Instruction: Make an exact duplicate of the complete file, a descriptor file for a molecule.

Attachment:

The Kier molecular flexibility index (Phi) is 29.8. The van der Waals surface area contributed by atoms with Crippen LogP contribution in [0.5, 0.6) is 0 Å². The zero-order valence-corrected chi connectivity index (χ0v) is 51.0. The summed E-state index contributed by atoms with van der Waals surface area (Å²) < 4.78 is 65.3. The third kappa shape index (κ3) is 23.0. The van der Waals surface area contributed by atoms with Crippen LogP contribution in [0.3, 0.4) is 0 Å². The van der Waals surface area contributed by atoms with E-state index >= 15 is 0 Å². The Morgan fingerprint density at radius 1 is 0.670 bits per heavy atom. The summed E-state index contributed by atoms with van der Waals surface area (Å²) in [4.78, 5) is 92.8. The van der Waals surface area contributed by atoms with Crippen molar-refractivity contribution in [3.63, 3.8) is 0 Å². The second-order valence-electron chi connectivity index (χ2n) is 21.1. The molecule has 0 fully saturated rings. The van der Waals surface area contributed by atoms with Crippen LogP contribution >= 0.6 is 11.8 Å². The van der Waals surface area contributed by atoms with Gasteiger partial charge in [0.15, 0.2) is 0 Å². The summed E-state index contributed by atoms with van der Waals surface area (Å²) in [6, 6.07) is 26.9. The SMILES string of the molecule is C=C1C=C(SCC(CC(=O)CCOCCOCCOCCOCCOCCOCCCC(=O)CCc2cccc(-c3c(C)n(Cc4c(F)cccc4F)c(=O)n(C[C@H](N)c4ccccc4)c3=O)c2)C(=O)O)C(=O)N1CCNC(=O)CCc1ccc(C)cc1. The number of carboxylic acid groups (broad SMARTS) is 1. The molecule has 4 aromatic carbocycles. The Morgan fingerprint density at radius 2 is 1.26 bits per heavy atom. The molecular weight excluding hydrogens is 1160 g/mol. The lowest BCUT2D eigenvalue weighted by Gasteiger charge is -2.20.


The Kier molecular flexibility index (Phi) is 29.8. The van der Waals surface area contributed by atoms with Crippen LogP contribution in [0.5, 0.6) is 0 Å². The zero-order valence-corrected chi connectivity index (χ0v) is 51.0. The summed E-state index contributed by atoms with van der Waals surface area (Å²) < 4.78 is 65.3. The third kappa shape index (κ3) is 23.0. The van der Waals surface area contributed by atoms with Crippen LogP contribution in [0.3, 0.4) is 0 Å². The van der Waals surface area contributed by atoms with E-state index >= 15 is 0 Å². The Morgan fingerprint density at radius 1 is 0.670 bits per heavy atom. The summed E-state index contributed by atoms with van der Waals surface area (Å²) in [4.78, 5) is 92.8. The van der Waals surface area contributed by atoms with Crippen molar-refractivity contribution in [3.63, 3.8) is 0 Å². The second-order valence-electron chi connectivity index (χ2n) is 21.1. The molecule has 0 fully saturated rings. The van der Waals surface area contributed by atoms with Crippen LogP contribution >= 0.6 is 11.8 Å². The van der Waals surface area contributed by atoms with Gasteiger partial charge in [0.15, 0.2) is 0 Å². The summed E-state index contributed by atoms with van der Waals surface area (Å²) in [6, 6.07) is 26.9. The SMILES string of the molecule is C=C1C=C(SCC(CC(=O)CCOCCOCCOCCOCCOCCOCCCC(=O)CCc2cccc(-c3c(C)n(Cc4c(F)cccc4F)c(=O)n(C[C@H](N)c4ccccc4)c3=O)c2)C(=O)O)C(=O)N1CCNC(=O)CCc1ccc(C)cc1. The number of carboxylic acid groups (broad SMARTS) is 1. The molecule has 4 aromatic carbocycles. The Morgan fingerprint density at radius 2 is 1.26 bits per heavy atom. The molecular weight excluding hydrogens is 1160 g/mol. The lowest BCUT2D eigenvalue weighted by Gasteiger charge is -2.20.